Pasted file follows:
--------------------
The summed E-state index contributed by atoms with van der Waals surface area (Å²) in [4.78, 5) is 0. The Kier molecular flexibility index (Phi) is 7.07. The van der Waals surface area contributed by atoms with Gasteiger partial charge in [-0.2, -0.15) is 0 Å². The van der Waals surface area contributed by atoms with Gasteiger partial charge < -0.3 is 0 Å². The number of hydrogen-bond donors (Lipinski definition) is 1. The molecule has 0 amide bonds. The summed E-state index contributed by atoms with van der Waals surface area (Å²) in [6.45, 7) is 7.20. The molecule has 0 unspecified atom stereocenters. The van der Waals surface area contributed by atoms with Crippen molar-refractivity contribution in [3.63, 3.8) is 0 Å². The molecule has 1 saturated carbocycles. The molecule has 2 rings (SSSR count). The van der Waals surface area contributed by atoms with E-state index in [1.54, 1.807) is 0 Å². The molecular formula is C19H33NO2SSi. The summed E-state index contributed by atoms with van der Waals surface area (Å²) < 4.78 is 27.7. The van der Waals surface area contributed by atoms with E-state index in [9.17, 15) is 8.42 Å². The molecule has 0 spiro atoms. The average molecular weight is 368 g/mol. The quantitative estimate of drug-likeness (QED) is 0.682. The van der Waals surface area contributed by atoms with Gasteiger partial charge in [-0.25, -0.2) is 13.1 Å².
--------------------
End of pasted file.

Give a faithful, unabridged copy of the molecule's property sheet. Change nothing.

The summed E-state index contributed by atoms with van der Waals surface area (Å²) in [4.78, 5) is 0. The Kier molecular flexibility index (Phi) is 7.07. The van der Waals surface area contributed by atoms with Gasteiger partial charge in [-0.2, -0.15) is 0 Å². The van der Waals surface area contributed by atoms with Gasteiger partial charge < -0.3 is 0 Å². The number of hydrogen-bond donors (Lipinski definition) is 1. The molecule has 0 amide bonds. The summed E-state index contributed by atoms with van der Waals surface area (Å²) in [6.45, 7) is 7.20. The molecule has 0 unspecified atom stereocenters. The van der Waals surface area contributed by atoms with Crippen molar-refractivity contribution in [3.63, 3.8) is 0 Å². The molecule has 1 saturated carbocycles. The molecule has 2 rings (SSSR count). The van der Waals surface area contributed by atoms with E-state index in [1.54, 1.807) is 0 Å². The molecular formula is C19H33NO2SSi. The summed E-state index contributed by atoms with van der Waals surface area (Å²) < 4.78 is 27.7. The van der Waals surface area contributed by atoms with E-state index in [9.17, 15) is 8.42 Å². The molecule has 0 spiro atoms. The average molecular weight is 368 g/mol. The quantitative estimate of drug-likeness (QED) is 0.682. The van der Waals surface area contributed by atoms with Gasteiger partial charge in [-0.25, -0.2) is 13.1 Å².